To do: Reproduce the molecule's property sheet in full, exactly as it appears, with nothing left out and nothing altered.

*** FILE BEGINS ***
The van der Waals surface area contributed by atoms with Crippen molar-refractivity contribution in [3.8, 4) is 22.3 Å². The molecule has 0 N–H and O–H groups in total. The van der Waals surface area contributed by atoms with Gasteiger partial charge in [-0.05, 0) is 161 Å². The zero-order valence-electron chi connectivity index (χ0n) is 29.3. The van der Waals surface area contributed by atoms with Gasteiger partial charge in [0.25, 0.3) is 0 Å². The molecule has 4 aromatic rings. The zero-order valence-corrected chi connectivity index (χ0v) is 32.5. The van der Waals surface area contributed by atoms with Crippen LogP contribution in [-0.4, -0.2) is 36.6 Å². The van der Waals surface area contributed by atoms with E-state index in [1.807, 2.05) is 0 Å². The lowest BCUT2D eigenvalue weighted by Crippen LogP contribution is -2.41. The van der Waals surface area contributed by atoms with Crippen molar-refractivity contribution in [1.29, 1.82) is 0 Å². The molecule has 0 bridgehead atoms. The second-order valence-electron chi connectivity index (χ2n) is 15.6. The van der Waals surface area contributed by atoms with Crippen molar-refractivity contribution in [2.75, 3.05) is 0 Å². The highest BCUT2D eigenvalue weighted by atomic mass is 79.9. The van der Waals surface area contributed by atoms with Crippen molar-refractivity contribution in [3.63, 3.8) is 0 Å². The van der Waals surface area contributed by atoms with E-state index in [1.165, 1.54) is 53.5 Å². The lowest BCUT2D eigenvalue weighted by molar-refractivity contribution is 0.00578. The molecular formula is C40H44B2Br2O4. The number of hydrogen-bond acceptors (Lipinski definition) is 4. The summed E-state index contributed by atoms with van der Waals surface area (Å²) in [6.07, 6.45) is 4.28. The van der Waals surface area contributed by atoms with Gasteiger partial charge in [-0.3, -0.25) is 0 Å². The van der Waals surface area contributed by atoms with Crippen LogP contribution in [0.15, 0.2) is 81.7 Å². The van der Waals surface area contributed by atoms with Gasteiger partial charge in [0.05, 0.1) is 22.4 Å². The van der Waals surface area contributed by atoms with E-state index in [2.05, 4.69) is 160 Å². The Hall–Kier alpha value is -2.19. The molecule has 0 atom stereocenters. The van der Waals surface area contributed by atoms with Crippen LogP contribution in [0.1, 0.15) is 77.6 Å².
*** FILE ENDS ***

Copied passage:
The van der Waals surface area contributed by atoms with Crippen molar-refractivity contribution in [3.8, 4) is 22.3 Å². The molecule has 0 N–H and O–H groups in total. The van der Waals surface area contributed by atoms with Gasteiger partial charge in [-0.05, 0) is 161 Å². The zero-order valence-electron chi connectivity index (χ0n) is 29.3. The van der Waals surface area contributed by atoms with Gasteiger partial charge in [0.25, 0.3) is 0 Å². The molecule has 4 aromatic rings. The zero-order valence-corrected chi connectivity index (χ0v) is 32.5. The van der Waals surface area contributed by atoms with Crippen LogP contribution in [-0.4, -0.2) is 36.6 Å². The van der Waals surface area contributed by atoms with E-state index in [1.807, 2.05) is 0 Å². The lowest BCUT2D eigenvalue weighted by Crippen LogP contribution is -2.41. The van der Waals surface area contributed by atoms with Crippen molar-refractivity contribution in [1.29, 1.82) is 0 Å². The molecule has 0 bridgehead atoms. The second-order valence-electron chi connectivity index (χ2n) is 15.6. The van der Waals surface area contributed by atoms with Crippen molar-refractivity contribution in [2.75, 3.05) is 0 Å². The highest BCUT2D eigenvalue weighted by atomic mass is 79.9. The van der Waals surface area contributed by atoms with Crippen molar-refractivity contribution in [3.63, 3.8) is 0 Å². The van der Waals surface area contributed by atoms with E-state index in [1.165, 1.54) is 53.5 Å². The lowest BCUT2D eigenvalue weighted by molar-refractivity contribution is 0.00578. The molecular formula is C40H44B2Br2O4. The number of hydrogen-bond acceptors (Lipinski definition) is 4. The summed E-state index contributed by atoms with van der Waals surface area (Å²) in [6.07, 6.45) is 4.28. The van der Waals surface area contributed by atoms with Gasteiger partial charge in [-0.3, -0.25) is 0 Å². The van der Waals surface area contributed by atoms with Crippen LogP contribution in [0.15, 0.2) is 81.7 Å². The van der Waals surface area contributed by atoms with Gasteiger partial charge in [0.05, 0.1) is 22.4 Å². The van der Waals surface area contributed by atoms with E-state index in [2.05, 4.69) is 160 Å². The Hall–Kier alpha value is -2.19. The molecule has 0 atom stereocenters. The van der Waals surface area contributed by atoms with Crippen LogP contribution in [0.1, 0.15) is 77.6 Å².